consolidated his power quite as much by his private as by his public measures. To guard against the children of Tarquin treating him as those of Ancus had treated Tarquin, he married his two daughters to the scions of the royal house, Lucius
and Arruns Tarquin.
Human counsels could not arrest the inevitable course of destiny, nor could Servius prevent the jealousy aroused by his ascending the throne from making his family the scene of disloyalty and hatred.
The truce with the Veientines had now expired, and the resumption of war with them and other Etruscan cities came most opportunely to help in maintaining tranquillity at home.
In this war the courage and good fortune of Tullius were conspicuous, and he returned to Rome
, after defeating an immense force of the enemy, feeling quite secure on the throne, and assured of the goodwill of both patricians and commons.
Then he set himself to by far the greatest of all works in times of peace. Just as Numa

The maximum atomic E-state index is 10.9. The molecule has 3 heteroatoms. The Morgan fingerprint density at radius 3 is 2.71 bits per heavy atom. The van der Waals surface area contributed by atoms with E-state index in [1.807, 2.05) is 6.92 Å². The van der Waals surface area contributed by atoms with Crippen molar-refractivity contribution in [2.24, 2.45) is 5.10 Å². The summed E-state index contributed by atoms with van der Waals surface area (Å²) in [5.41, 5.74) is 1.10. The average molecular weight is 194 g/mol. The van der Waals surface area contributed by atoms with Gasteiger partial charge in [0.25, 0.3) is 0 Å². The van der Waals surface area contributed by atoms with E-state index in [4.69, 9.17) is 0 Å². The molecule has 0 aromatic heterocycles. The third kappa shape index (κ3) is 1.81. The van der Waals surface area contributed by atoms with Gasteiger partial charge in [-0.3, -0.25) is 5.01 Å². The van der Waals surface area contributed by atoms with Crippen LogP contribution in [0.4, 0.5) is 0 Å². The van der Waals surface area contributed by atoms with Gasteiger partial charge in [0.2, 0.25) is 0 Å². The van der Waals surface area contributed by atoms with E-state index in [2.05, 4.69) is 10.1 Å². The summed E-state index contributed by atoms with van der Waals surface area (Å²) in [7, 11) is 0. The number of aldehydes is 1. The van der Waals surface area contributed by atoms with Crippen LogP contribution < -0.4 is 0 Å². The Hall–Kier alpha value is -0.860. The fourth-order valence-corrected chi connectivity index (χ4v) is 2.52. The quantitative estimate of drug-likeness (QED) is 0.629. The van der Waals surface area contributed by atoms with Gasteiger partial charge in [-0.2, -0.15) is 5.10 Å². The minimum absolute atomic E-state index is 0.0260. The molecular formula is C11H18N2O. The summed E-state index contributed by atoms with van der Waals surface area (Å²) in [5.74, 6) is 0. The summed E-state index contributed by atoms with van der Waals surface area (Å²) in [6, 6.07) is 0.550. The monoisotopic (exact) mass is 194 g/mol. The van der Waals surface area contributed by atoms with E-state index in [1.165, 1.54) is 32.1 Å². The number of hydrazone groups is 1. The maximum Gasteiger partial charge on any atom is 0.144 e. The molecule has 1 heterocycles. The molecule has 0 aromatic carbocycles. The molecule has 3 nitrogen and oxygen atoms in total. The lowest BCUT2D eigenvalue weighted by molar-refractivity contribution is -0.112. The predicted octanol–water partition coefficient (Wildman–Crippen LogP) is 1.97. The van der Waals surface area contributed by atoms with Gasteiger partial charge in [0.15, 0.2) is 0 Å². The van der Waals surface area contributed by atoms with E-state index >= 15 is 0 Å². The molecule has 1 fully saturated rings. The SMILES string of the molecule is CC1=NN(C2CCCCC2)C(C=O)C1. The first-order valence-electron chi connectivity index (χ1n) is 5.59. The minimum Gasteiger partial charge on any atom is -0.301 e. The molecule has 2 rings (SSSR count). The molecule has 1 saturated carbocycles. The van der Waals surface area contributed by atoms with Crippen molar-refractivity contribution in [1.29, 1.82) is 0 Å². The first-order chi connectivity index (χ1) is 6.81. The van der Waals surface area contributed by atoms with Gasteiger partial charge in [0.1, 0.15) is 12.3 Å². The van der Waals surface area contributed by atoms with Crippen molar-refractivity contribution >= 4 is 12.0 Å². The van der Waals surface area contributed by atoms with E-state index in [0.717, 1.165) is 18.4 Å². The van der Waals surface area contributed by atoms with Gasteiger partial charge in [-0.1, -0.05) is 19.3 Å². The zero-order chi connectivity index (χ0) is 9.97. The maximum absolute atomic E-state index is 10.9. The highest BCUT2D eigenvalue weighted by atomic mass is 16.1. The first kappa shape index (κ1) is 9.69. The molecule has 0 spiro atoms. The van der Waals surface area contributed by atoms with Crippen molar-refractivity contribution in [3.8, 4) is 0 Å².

had been the author of religious laws and institutions, so posterity extols Servius as the founder of those divisions and classes in the State by which a clear distinction is drawn between the various grades of dignity and fortune.
He instituted the census, a most beneficial institution in what was to be a great empire, in order that by its means the various duties of peace and war might be assigned, not as heretofore, indiscriminately, but in proportion to the amount of property each man possessed. From it he drew up the classes and centuries and the following distribution of them, adapted for either peace or war.